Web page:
d = "D"
else:
y += 1
d = "U"
newPos = "({},{}){}".format(x, y, d)
if newPos in moves:
doubles.append(move)
return doubles```

When a match is made, it can cause a cascade of matches.  When a cascade occurs, the amount of points and progress awarded multiplies.  This allows you to complete levels faster.

In order to determine a cascade effect, you’ll need to analyze the board state after a move is made.  We’ll split this task into three parts.

The first step is to emulate the swap.  The code below is pretty straightforward.

```d = move[-1]
x = int(move)
y = int(move)
if d == "R":
tmp = board[y][x + 1]
board[y][x + 1] = board[y][x]
board[y][x] = tmp
elif d == "L":
tmp = board[y][x - 1]
board[y][x - 1] = board[y][x]
board[y][x] = tmp
elif d == "U":
tmp = board[y - 1][x]
board[y-1][x] = board[y][x]
board[y][x] = tmp
else:
tmp = board[y + 1][x]
board[y + 1][x] = board[y][x]
board[y][x] = tmp```

The next step is to grab the spots that are part of the match.  Note that we store the spot as (y, x) instead of (x,y) coordinates.  This is done to make the last easier on us.

We also need to prevent duplicate values from being store in our spot list.

The code below will allow us to get the spots that’ll be part of a match.

```spots = []
# Get the spots that are now a match
# Vertical search
for xCur in range(8):
for yCur in range(6):
if board[yCur][xCur] == board[yCur+1][xCur] and \
board[yCur+1][xCur] == board[yCur+2][xCur]:
if (yCur, xCur) not in spots:
spots.append((yCur, xCur))
if (yCur+1, xCur) not in spots:
spots.append((yCur+1, xCur))
if (yCur+2, xCur) not in spots:
spots.append((yCur+2, xCur))
# Horizontal search
for yCur in range(8):
for xCur in range(6):
if board[yCur][xCur] == board[yCur][xCur+1] and \
board[yCur][xCur+1] == board[yCur][xCur+2]:
if (yCur, xCur) not in spots:
spots.append((yCur, xCur))
if (yCur, xCur+1) not in spots:
spots.append((yCur, xCur+1))
if (yCur, xCur+2) not in spots:
spots.append((yCur, xCur+2))```

The final step is simply moving the pieces to reflect the board state after making the swap.

In the previous step, we made sure to store our spots as (y, x) coordinates.  This’ll allow to sort our list of tuples in ascending order for the y-coordinate.  Without the sort, we run the risk of incorrectly generating the board state.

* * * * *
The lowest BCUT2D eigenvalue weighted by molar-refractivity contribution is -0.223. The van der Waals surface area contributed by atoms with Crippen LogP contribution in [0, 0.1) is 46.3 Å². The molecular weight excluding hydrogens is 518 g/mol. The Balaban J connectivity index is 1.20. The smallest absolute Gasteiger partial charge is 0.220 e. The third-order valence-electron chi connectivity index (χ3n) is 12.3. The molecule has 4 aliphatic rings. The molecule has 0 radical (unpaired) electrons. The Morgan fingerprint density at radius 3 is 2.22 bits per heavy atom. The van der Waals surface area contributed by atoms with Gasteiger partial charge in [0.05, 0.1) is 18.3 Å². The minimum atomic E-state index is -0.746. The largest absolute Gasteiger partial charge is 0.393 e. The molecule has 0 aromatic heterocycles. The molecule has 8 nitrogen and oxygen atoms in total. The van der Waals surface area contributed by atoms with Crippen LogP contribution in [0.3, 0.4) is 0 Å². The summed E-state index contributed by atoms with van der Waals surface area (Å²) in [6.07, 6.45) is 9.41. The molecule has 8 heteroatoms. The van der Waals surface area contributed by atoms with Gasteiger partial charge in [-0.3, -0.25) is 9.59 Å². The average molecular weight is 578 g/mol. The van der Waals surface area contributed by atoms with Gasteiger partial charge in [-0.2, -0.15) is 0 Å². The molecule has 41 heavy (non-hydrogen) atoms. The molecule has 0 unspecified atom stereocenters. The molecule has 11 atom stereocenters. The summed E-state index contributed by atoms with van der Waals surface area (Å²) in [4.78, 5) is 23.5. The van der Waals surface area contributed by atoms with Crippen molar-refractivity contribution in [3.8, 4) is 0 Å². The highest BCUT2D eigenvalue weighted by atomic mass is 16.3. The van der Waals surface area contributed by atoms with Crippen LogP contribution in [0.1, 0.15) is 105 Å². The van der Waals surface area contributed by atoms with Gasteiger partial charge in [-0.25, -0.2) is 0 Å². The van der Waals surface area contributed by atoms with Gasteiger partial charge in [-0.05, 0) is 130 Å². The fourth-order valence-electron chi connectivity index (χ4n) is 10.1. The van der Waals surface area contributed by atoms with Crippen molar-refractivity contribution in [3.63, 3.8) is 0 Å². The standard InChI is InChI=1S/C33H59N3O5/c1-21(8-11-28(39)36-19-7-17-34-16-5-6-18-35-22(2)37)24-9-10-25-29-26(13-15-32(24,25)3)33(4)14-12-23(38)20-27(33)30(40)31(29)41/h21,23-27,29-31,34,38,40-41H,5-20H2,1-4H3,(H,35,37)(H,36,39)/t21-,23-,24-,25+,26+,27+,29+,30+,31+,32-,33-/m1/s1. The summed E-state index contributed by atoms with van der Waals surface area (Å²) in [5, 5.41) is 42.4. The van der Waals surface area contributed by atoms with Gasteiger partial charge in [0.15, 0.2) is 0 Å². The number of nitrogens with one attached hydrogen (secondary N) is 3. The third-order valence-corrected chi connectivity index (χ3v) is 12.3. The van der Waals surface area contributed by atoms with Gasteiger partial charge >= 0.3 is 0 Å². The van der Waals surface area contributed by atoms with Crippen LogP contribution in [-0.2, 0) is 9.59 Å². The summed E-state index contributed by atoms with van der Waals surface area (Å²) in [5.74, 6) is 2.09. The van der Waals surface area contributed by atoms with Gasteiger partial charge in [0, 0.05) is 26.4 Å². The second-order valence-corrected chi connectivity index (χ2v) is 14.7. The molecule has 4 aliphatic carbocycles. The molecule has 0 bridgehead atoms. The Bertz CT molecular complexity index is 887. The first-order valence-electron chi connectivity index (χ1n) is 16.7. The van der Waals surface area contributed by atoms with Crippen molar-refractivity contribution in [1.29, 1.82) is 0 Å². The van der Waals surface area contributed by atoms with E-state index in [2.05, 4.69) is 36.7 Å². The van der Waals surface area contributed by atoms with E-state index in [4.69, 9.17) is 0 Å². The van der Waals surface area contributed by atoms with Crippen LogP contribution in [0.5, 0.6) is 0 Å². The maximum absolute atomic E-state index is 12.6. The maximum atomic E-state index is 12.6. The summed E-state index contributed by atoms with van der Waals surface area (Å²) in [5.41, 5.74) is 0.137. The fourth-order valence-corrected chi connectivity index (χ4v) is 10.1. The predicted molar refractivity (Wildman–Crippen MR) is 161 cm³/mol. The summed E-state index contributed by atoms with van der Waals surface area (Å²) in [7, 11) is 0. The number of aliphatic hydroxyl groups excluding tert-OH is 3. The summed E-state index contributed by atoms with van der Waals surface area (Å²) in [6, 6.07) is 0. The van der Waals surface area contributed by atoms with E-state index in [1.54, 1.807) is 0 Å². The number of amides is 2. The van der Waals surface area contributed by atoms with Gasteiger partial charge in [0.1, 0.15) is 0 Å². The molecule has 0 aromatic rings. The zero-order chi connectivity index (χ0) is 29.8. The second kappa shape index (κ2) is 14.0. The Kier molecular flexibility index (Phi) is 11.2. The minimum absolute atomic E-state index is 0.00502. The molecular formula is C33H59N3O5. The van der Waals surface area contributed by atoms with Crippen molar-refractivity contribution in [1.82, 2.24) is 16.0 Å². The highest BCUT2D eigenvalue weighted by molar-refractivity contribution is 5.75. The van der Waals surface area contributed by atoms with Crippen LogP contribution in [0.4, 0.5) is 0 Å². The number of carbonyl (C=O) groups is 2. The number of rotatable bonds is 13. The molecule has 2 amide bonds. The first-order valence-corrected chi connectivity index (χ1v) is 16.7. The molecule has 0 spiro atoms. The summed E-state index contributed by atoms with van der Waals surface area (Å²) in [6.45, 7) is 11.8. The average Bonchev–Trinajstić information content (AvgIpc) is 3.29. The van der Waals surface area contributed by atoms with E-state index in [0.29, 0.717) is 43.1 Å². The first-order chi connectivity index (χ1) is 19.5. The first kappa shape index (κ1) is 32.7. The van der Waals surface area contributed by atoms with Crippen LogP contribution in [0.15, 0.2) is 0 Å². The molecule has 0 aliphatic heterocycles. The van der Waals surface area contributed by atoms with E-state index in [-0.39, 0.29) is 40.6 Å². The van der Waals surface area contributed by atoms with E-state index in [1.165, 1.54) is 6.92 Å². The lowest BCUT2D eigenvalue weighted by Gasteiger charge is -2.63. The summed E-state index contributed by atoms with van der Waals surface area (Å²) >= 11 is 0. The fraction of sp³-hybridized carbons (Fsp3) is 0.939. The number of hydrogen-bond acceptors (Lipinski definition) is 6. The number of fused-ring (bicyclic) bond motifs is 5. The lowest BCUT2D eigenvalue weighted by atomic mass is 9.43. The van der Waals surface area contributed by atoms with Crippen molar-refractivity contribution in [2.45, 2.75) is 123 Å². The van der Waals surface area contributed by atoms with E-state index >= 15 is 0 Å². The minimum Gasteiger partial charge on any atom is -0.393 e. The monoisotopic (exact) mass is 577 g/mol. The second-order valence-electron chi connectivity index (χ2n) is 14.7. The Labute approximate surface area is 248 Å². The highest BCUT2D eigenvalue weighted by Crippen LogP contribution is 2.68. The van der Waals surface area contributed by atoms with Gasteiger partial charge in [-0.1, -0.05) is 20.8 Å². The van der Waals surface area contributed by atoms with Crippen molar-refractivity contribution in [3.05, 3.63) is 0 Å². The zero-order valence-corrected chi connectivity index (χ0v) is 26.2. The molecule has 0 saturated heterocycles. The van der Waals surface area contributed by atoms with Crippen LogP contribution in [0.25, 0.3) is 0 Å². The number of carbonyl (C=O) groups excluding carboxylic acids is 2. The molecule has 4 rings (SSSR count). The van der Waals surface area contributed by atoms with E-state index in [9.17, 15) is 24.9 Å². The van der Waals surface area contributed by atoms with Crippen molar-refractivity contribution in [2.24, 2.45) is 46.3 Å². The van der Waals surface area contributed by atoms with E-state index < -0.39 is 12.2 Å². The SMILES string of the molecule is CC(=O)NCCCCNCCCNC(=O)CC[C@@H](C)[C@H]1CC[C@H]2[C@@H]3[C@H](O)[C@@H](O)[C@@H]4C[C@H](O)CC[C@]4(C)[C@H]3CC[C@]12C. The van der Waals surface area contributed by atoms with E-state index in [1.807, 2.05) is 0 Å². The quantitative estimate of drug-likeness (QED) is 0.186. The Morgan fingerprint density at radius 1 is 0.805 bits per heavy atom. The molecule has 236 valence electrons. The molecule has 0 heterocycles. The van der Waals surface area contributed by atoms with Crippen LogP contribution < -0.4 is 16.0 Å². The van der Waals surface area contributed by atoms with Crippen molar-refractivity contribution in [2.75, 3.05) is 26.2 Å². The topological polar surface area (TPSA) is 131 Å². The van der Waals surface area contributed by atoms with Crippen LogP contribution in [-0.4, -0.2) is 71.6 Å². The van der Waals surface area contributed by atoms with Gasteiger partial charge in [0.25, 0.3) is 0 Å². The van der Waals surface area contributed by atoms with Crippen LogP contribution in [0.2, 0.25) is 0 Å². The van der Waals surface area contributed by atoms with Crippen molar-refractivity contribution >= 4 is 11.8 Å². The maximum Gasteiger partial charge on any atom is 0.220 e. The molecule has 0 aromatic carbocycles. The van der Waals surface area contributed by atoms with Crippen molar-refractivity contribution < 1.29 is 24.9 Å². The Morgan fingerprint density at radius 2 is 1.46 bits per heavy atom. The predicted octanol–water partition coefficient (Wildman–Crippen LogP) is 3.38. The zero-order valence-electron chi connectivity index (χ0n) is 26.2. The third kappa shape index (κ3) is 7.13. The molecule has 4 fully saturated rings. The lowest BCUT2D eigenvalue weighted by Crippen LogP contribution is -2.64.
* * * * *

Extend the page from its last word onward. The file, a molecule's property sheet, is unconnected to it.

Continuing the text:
As we go through each spot, we move all the pieces down and fill the top most coordinate with a ‘N/A’.

The following code will allow to correctly get the board state.

```# Now that we have the matches, predict after effect.
spots.sort()
for curY, curX in spots:
while curY != 0:
board[curY][curX] = board[curY-1][curX]
curY -=1
board[curX] = 'N/A'
return board```

Note that this algorithm will not account for cascades that can occur with newly generated pieces.

### Giving Swap Priority and Putting It Together

Now that we have methods that’ll give much more information, how to we prioritize which move should be made?

For me, I give the following priorities in order:

1. The match type

2. Whether two matches will occur in a single move.

3. Whether a cascade will occur.

To allow for this priority, I ended up using Pandas.  Pandas is a Python framework that’s normally used in Data Science.

With Pandas, we need to override the sorting mechanism for match types.  We’ll be sorting the match type in descending order:

1. 3-Way

2. T-Shape

3. L-Shape

4. 5-Match

5. 4-Match

6. 3-Match

Using the methods and sorting priorities defined, we create the following method to allow our AI agent to pick the best move:

```def getBestMove(self, board):
moves = self.processBoard(board)
doubles = self.checkDoubleMove(moves)
moveData = {"move": [], "type": [], "double": [], "reaction":[]}
for move in moves:
theType = self._getMatchType(
board,
int(move),
int(move),
move[-1]
)
isDouble = move in doubles
afterBoard = self.predictAfterMove(move, copy.deepcopy(board))
for x in range(8):
for y in range(6):
if afterBoard[y][x] == 'N/A':
continue
if afterBoard[y][x] == afterBoard[y+1][x] and afterBoard[y+1][x] == afterBoard[y+2][x]:
for y in range(8):
for x in range(6):
if afterBoard[y][x] == 'N/A':
continue
if afterBoard[y][x] == afterBoard[y][x+1] and afterBoard[y][x+1] == afterBoard[y][x+2]:
moveData['move'].append(move)
moveData['type'].append(theType)
moveData['double'].append(isDouble)
matchOrdering = ["3W", "T", "L", "5M", "4M", "3M"]
moveInfo = pd.DataFrame(moveData, columns=["move", "type", "double", "reaction"])

moveInfo.type = moveInfo.type.astype("category")
moveInfo.type.cat.set_categories(matchOrdering, inplace=True)

moveInfo.sort_values(["type", "double", "reaction"], ascending=[True, False, False], inplace=True)

return bestMove```

Of course, there are additional ways to measure the best move, but there comes a point when conflicting priorities start to occur.

### Conclusion

We finally did it!  We went from just launching our application to flat out playing a whole game.  There are a few improvements that can be made, but they’re beyond the scope of the project.

The codebase for this project can be found in this github page.

For demonstration purposes, here’s a video for the agent in works.